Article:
Thursday, October 25, 2012

Senior football player is a leader on and off the field

Change can often be difficult for many people. Facing it head-on has never been a problem for Trevor Marrongelli. In fact, the senior football player has embraced the challenge this year. He is taking on more responsibility on the field, playing a leadership role at the center position, and off the field, starting his Master of Business Administration degree.

Marrongelli, the center from Austin, Tex., is in his third year as a starter for the University of Kansas Jayhawks. Marrongelli was originally recruited as a center, but when he arrived in Lawrence the team needed him elsewhere.

“They needed a right guard, so they moved me,” Marrongelli said. “(Jeremiah) Hatch was the center for three years and when he graduated, I moved back to center.”

In the business school, Marrongelli has a bachelor’s degree in finance and is currently working toward an MBA. He is also a graduate teaching assistant for Lisa Bergeron’s Survey of Finance course. Life for a student-athlete is a balancing act, always putting everything you can into sports and studies.

“I’m not sure how he balances everything,” said Bergeron. “He goes above and beyond in every aspect of his life.”

Marrongelli started the first four games of the 2010 season before suffering a season-ending leg injury. He started every game last year and is a starter again this year. Marrongelli admits that it’s challenging at times but he continues to excel on and off the field.

“You definitely have to have really good time management skills and prioritize things,” Marrongelli said, “especially with the tests and all the projects and papers in the MBA program.”

Marrongelli is handling the academics just fine. He has been named to the Academic All-Big 12 First Team every year he has played and in the spring semester of 2012, he was named to the Athletic Director’s Honor Roll. Marrongelli said what he’s learned on the football field has helped him in the classroom and will help him in his future career as well.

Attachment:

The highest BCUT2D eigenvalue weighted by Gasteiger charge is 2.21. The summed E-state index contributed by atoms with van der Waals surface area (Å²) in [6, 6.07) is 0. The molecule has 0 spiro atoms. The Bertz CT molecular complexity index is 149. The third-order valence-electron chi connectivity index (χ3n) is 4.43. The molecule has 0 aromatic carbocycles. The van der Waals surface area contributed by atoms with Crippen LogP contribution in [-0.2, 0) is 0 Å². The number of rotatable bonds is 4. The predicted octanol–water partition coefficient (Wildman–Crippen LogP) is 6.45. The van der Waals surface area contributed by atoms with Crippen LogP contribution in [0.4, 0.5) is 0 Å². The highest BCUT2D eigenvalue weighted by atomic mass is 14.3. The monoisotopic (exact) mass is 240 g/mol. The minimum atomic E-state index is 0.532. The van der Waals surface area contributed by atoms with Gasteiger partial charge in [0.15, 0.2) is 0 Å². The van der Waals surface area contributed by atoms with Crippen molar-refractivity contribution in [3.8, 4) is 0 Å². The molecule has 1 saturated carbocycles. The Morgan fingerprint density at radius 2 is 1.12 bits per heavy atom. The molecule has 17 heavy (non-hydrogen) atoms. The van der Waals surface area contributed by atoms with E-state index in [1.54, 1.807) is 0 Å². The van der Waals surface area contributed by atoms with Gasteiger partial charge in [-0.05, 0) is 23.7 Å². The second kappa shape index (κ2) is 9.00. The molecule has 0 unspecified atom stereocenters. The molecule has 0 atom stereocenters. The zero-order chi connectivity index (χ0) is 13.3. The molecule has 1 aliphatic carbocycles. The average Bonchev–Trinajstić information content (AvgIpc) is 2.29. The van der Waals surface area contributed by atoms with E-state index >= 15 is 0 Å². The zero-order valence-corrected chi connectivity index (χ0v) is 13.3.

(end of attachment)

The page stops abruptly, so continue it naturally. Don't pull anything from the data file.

“It’s discipline, working toward a goal everyday and just grinding it out,” Marrongelli said. “It’s waking up early for football and staying up late to finish homework and learning to do most of the big homework on Sunday and Monday when we don’t have football.”

The business school has taught him a few things, too. Being professional in every situation and giving your best effort, he said, are two of the most important things he’s learned. Helping in Bergeron’s class has taught him quick problem solving skills that he uses at the center position.

“Sometimes I have to tell the right guard or the left guard what to do or direct the whole offensive line,” Marrongelli said. “It’s kind of the same thing as when students come in with questions. You have to think on your toes and help them with the problems they have.”

When someone understands the material, Marrongelli said, it’s rewarding to know that you helped them.

Including his redshirt year in 2008, Marrongelli has played under three head coaches while at KU: Mark Mangino in 2008 and 2009, Turner Gill in 2010 and 2011, and Charlie Weis this year. Each coach is different and Marrongelli said you have to prove yourself all over again for each new coach.

“It’s pretty much starting over fresh,” he said. “Just be consistent in your attitude and effort and the coaches will realize what kind of player you are. You usually go right back to the place you were.”

Marrongelli also commented on the other side of that, saying that you can recreate yourself for each new coach, which can be a good or bad thing. For him, it’s been a good thing. Proving yourself to a new coach is a bit like moving to a new city. Marrongelli is from Austin, Tex., a metro area with a population of more than 1.7 million. Coming to Lawrence, with a population of 111,000, was a big change. It can be difficult at first, he said.

“I felt like the pace of everything slowed down,” Marrongelli said. “The hardest thing was that I didn’t know anybody, but once I got my base down, I was pretty set.”

Bergeron said he rarely seems stressed, even with the pressure of school and football. And somehow, he finds time to relax.

“He takes my kids to Perkins sometimes, and they love it because he lets them get pancakes AND chicken fingers,” Bergeron said. “I love having Trevor as a hardworking GTA, but more than that, I enjoy having him as a friend and a role model for my two boys.”

It remains to be seen how Marrongelli will end his football career, but his career in business is just getting started.